Big Rock Candy Mountain
Shortly after the release of the song, in 1928, some local residents jokingly placed a sign at the base of a mountain, proclaiming it Big Rock Candy Mountain. The name stuck, and Big Rock Candy Mountain became one of the most recognized geological sites in Central Utah.
So, where DO those colors come from? From many millions of years of mineralization, caused by a complex chemical process involving hydrogen sulfide, steam, ground water, and oxygen.
About 22-35 million years ago, volcanoes in the area erupted, leaving a lot of lava and ash (Bullion Canyon Volcanics). The volcanic rocks are over 3,000 feet thick.
Iron minerals like jarosite, hematite and pyrite cause the yellow, red, and orange colors; potassium rich minerals like alunite and kaolinite cause the white color.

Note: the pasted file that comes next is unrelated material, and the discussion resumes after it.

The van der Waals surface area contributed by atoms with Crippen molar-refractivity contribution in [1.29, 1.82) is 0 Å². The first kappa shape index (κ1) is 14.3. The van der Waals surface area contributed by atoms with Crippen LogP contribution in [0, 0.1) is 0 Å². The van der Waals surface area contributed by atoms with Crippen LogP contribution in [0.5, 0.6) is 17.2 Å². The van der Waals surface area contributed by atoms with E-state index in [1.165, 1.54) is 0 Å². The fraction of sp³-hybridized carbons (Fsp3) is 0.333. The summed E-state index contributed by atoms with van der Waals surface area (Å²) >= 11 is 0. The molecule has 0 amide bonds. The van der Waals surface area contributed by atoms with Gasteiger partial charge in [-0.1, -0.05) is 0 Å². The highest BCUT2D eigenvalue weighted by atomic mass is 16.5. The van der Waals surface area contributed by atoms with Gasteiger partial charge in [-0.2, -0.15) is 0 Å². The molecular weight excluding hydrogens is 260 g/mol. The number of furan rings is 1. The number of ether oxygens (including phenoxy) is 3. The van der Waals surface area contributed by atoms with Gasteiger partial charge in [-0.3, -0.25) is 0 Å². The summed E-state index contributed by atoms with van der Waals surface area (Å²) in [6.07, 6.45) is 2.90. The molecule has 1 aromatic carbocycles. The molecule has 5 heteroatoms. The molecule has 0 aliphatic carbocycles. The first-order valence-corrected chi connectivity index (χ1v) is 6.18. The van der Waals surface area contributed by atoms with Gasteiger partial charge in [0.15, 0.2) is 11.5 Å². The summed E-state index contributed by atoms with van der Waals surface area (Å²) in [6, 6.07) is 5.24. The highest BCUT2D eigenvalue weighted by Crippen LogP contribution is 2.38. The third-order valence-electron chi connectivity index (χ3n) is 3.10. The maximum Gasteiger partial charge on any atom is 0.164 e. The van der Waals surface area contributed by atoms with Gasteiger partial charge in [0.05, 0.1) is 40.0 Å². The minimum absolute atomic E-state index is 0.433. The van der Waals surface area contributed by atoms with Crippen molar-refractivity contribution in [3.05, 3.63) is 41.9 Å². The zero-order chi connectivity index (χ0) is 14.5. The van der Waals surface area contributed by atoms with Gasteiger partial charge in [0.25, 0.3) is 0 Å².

D&RGW Railroad used to provide service to this area, the Marysvale Line. It has been closed for a long, long time, but at the time it operated, it was an important part of the economy for this area: providing jobs, and hauling gold and ore from the many mines in the area.
The Eagle Rock Tunnel was part of this line, it was completed in 1896 and is 200 feet long, curving to accommodate the Sevier River on the South End. You can still access this tunnel from the Candy Mountain Express Bike Trail, or, if you don't want to ride bikes, you can pull off Highway 89 close to mile marker 187, and take a short hike across the Bike Trail.
The opening to the tunnel is fenced off, but you can get a good look inside from the gate.